Self-exercises: pierce your head to experiment with consciousness

In 1967, Joe Mellen, a 30-year-old British citizen, he tried to pierce the skull with a hand drill (Like a corkscrew) while drugged with acid. After failing on his first attempt, he repeated the procedure the following year with an identical result. Finally, in 1970, he managed to make a hole in the upper front part with an electric drill. But the story does not end there.

In the same year, his wife, artist Amanda Feilding, 27, also pierced his skull, which she did with an electric dentist’s trick. The proceedings were recorded by Mellen, resulting in something currently considered a cult video. “Heartbeat in the Brain”, which is the name of the band, can be viewed on Youtube and is not apprehensive material. The reason is the potential hypothesis that this absurd practice has to do with the desire to “expand the mind”In the same way that you can experiment with certain types of drugs.

This story is one of many examples of how magical thinking, irrational experimentation, and the urge to have supposedly cathartic experiences can lead to advocating a philosophy of life based on a mixture of suggestion and risk of dying in strange circumstances. .

    The origin of the story: Bart Huges

    Both were influenced by the Dutch doctor Bart Huges, an expert in psychoactive substances (mainly LSD), who in 1962 claimed that the volume of cerebral blood determines a person’s state of consciousness. According to Hughes’ theory, the adoption of the elevated posture in the evolution of hominids took place a negative impact at the cognitive and even physiological level: When walking upright, the human heart has to deal with the force of gravity to carry blood upward to the brain, which ultimately leads to reduced blood flow to the brain mass. Or so thought Huges.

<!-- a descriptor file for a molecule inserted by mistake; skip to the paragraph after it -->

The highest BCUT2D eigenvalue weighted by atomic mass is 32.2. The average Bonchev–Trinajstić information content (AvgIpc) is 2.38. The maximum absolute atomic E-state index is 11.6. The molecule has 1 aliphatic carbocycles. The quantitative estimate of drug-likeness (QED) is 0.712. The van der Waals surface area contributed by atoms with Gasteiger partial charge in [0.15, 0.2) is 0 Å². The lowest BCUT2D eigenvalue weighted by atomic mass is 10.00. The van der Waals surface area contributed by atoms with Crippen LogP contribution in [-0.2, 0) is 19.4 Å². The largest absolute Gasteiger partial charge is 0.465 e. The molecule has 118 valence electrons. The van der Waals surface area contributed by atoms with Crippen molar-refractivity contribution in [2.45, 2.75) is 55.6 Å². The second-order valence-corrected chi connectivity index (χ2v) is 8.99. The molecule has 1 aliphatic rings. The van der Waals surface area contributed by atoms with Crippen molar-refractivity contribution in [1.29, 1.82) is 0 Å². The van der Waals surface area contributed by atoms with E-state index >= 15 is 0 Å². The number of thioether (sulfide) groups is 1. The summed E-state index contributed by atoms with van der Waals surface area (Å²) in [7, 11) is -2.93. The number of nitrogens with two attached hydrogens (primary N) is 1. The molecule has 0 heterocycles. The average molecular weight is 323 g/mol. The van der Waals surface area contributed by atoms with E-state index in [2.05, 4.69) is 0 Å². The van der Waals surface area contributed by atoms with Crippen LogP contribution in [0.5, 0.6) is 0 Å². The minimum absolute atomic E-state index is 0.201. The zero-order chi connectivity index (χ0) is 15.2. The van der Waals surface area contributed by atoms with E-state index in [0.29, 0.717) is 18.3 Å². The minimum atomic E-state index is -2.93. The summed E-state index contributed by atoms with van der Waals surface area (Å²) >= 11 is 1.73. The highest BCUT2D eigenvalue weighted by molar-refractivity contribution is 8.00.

It is for this first reason that Hughes advocated drilling: piercing the skull (without going through the meninges) to supposedly increase the amount of blood that remains in the brain. The second reason is the sealing of the skull which takes place in men between the ages of 18 and 21. According to the author, before this period, the infant’s skull is only partially closed, which supposedly promotes greater blood supply to the brain, and greater irrigation would promote greater awareness and creativity in the individual to operate the brain with better performance.

    What Huges’ theory sums up is the concept of Ego, which for him was the system that distributes blood throughout the body. Blood is not sent evenlyAnd from his perspective, the fact that the part of the brain that receives the most blood is the area of ​​abstract speech and thought causes other areas of the brain to receive less.

    It has to do with how evolutionary speech is the part that has monopolized the most recent development of the brain in evolutionary terms. Still according to the author, making an orifice in the skull would allow a greater entry of flow and a more balanced and homogeneous irrigation throughout the brain.

    The cases of Mellen and Feilding

    Going back to our story: Joe Mellen met Bart Huges in 1965 in Ibiza, in the midst of the whirlwind of the Beat movement and the beginnings of acid consumption. By that time, Dr Huges had already pierced the skull himself. When Mellen met his ideas, he was experimenting with LSD and other potent drugs.

    For her part, when Amanda Feilding met Dr Huges, she had just studied the religions of different countries and historical eras, as well as the mysticisms and initiation rites of various cultures. It was only 5 years later that the members of the marriage decided to practice trepanation, thus mixing the desire to experience new altered states of consciousness, and a fascination for ritual moments.